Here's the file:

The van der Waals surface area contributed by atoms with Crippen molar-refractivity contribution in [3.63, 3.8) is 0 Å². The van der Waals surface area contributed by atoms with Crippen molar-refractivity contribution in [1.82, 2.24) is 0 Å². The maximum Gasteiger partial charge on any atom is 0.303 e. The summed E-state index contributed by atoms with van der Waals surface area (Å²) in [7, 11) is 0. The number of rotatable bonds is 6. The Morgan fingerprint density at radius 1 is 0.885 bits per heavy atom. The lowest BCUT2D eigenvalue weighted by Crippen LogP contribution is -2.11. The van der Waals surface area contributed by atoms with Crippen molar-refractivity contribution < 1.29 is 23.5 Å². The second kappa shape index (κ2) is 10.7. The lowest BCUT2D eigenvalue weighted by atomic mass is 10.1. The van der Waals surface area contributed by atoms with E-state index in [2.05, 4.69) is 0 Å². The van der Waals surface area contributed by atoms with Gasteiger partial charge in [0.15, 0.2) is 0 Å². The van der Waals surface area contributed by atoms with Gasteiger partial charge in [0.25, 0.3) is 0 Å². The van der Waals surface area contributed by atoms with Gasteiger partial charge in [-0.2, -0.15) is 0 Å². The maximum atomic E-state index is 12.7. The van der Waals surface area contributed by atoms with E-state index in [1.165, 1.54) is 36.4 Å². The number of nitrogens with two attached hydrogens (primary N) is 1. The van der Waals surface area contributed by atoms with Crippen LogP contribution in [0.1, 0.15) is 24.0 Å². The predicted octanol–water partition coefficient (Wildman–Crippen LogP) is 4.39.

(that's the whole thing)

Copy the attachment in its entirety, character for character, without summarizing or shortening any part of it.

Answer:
The van der Waals surface area contributed by atoms with Crippen molar-refractivity contribution in [3.63, 3.8) is 0 Å². The van der Waals surface area contributed by atoms with Crippen molar-refractivity contribution in [1.82, 2.24) is 0 Å². The maximum Gasteiger partial charge on any atom is 0.303 e. The summed E-state index contributed by atoms with van der Waals surface area (Å²) in [7, 11) is 0. The number of rotatable bonds is 6. The Morgan fingerprint density at radius 1 is 0.885 bits per heavy atom. The lowest BCUT2D eigenvalue weighted by Crippen LogP contribution is -2.11. The van der Waals surface area contributed by atoms with Crippen molar-refractivity contribution < 1.29 is 23.5 Å². The second kappa shape index (κ2) is 10.7. The lowest BCUT2D eigenvalue weighted by atomic mass is 10.1. The van der Waals surface area contributed by atoms with E-state index in [2.05, 4.69) is 0 Å². The van der Waals surface area contributed by atoms with Gasteiger partial charge in [0.15, 0.2) is 0 Å². The van der Waals surface area contributed by atoms with Gasteiger partial charge in [0.25, 0.3) is 0 Å². The van der Waals surface area contributed by atoms with Gasteiger partial charge in [-0.2, -0.15) is 0 Å². The maximum atomic E-state index is 12.7. The van der Waals surface area contributed by atoms with E-state index in [1.165, 1.54) is 36.4 Å². The number of nitrogens with two attached hydrogens (primary N) is 1. The van der Waals surface area contributed by atoms with Crippen LogP contribution in [0.1, 0.15) is 24.0 Å². The predicted octanol–water partition coefficient (Wildman–Crippen LogP) is 4.39.